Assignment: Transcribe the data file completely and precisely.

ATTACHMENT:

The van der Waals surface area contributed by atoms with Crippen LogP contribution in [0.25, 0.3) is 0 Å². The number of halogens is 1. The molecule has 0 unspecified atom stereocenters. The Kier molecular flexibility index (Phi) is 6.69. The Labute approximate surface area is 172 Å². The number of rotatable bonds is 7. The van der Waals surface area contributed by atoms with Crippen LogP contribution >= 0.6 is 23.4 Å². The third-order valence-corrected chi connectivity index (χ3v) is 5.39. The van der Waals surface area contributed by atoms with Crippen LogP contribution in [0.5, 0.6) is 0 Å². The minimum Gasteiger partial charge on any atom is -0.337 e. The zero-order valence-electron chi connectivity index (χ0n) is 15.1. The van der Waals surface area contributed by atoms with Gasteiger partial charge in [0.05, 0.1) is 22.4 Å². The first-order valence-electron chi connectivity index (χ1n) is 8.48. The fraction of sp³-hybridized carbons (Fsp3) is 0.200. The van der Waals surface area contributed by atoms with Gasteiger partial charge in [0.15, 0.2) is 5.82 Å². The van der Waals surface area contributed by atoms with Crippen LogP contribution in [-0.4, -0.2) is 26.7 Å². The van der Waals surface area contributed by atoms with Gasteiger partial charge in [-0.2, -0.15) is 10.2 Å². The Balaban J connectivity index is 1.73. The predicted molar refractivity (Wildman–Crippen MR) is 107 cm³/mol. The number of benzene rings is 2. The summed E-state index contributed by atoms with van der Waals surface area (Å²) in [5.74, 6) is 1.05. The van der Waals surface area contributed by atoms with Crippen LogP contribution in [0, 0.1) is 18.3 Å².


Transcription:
The van der Waals surface area contributed by atoms with Crippen LogP contribution in [0.25, 0.3) is 0 Å². The number of halogens is 1. The molecule has 0 unspecified atom stereocenters. The Kier molecular flexibility index (Phi) is 6.69. The Labute approximate surface area is 172 Å². The number of rotatable bonds is 7. The van der Waals surface area contributed by atoms with Crippen LogP contribution >= 0.6 is 23.4 Å². The third-order valence-corrected chi connectivity index (χ3v) is 5.39. The van der Waals surface area contributed by atoms with Crippen LogP contribution in [0.5, 0.6) is 0 Å². The minimum Gasteiger partial charge on any atom is -0.337 e. The zero-order valence-electron chi connectivity index (χ0n) is 15.1. The van der Waals surface area contributed by atoms with Gasteiger partial charge in [0.05, 0.1) is 22.4 Å². The first-order valence-electron chi connectivity index (χ1n) is 8.48. The fraction of sp³-hybridized carbons (Fsp3) is 0.200. The van der Waals surface area contributed by atoms with Gasteiger partial charge in [0.15, 0.2) is 5.82 Å². The van der Waals surface area contributed by atoms with Crippen LogP contribution in [-0.4, -0.2) is 26.7 Å². The van der Waals surface area contributed by atoms with Gasteiger partial charge in [-0.2, -0.15) is 10.2 Å². The Balaban J connectivity index is 1.73. The predicted molar refractivity (Wildman–Crippen MR) is 107 cm³/mol. The number of benzene rings is 2. The summed E-state index contributed by atoms with van der Waals surface area (Å²) in [5.74, 6) is 1.05. The van der Waals surface area contributed by atoms with Crippen LogP contribution in [0, 0.1) is 18.3 Å².